Catherine was born in Liverpool in 1889. Her parents were Thomas Philip Bridson and his wife Alma Victoria nee McKim.
In 1911, the Bridson family were living in Everton, Liverpool and Catherine was a primary school teacher.
Catherine’s brother, who, like his father was called Thomas Philip Bridson, was a Private in the Coldstream Guards during the First World War. He was killed in action on 22nd August 1918 aged 31. Thomas Philip was buried in the Bucquoy road Cemetery, Ficheux, Pas-de-Calais, France.
Catherine published a collection of her own poems in 1926 under the title “Poems”. She died in Wallasey in December 1956.
Sydney Fowler Wright included Catherine’s poem “Peel Fishing Fleet” in his anthology “Poets of Merseyside: An Anthology of Present-Day Liverpool Poetry”, Edited by S. Fowler Wright and published by Merton Press Ltd., London, in 1923.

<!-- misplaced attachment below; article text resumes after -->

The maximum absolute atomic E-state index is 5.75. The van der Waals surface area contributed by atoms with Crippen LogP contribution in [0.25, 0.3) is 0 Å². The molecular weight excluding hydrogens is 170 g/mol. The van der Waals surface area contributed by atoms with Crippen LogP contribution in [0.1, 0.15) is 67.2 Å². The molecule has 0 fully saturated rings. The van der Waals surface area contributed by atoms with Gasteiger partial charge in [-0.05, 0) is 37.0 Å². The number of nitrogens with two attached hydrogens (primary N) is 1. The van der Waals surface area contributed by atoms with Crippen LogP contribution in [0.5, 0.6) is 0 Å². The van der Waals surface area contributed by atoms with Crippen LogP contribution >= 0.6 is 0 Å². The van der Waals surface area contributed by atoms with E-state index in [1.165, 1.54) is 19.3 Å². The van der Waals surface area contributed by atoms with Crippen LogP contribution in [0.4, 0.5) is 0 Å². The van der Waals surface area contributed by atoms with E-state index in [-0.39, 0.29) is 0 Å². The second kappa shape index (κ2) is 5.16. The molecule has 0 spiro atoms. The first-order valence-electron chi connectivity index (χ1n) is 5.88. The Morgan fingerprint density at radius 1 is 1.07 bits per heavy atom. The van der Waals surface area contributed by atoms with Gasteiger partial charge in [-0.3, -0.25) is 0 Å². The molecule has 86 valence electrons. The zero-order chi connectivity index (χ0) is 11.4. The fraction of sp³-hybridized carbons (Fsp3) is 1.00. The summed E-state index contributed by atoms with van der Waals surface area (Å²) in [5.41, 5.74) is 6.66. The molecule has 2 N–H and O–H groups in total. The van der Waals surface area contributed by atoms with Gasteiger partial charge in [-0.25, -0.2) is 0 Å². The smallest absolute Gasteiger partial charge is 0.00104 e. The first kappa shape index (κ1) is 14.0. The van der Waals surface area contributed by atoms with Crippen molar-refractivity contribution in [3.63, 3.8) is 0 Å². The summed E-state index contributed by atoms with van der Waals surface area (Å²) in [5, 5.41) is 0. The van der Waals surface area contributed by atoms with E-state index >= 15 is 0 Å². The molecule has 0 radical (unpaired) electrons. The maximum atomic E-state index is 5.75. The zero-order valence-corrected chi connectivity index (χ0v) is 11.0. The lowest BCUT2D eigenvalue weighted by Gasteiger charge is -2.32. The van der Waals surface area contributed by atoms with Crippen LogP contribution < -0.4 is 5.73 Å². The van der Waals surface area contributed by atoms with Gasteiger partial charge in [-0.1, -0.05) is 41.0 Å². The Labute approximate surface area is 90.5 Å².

With grateful thanks to the following from The Wirral Peninsula:
Sheena Gaskell and her team of The Birkenhead Reference Library, who found me a copy of “Poets of Merseyside” which enabled me to contact
The Wirral Globe newspaper who published my letter asking for further information about Catherine and to
Angela Duffy of Vertu Antiques in Hoylake who read the article in “The Wirral Globe” and contacted me, bringing the collection of Catherine’s own poems to my attention.
I am still tryingto find a photograph of Catherine...
Peel Fishing Fleet by Catherine Bridson
Bronze sail set to the bearing wind,
On wrack-strewn path, with foam-sprayed keel;
Borne on the ebbing, ev’ning tide,
Sets out the fishing fleet at Peel.
The setting sun half veils his light]
In grey dusk cloud and purple mist;
Foreshadowing what drear night-shades
Shall chill the waves – at noon sun-kissed.
Home with the dawning
Of a new morning;
The well-filled creels bring the spoils of the sea;
Nets on the field spread,
Pillow for tired head
Dreams of star silence and night’s mystery.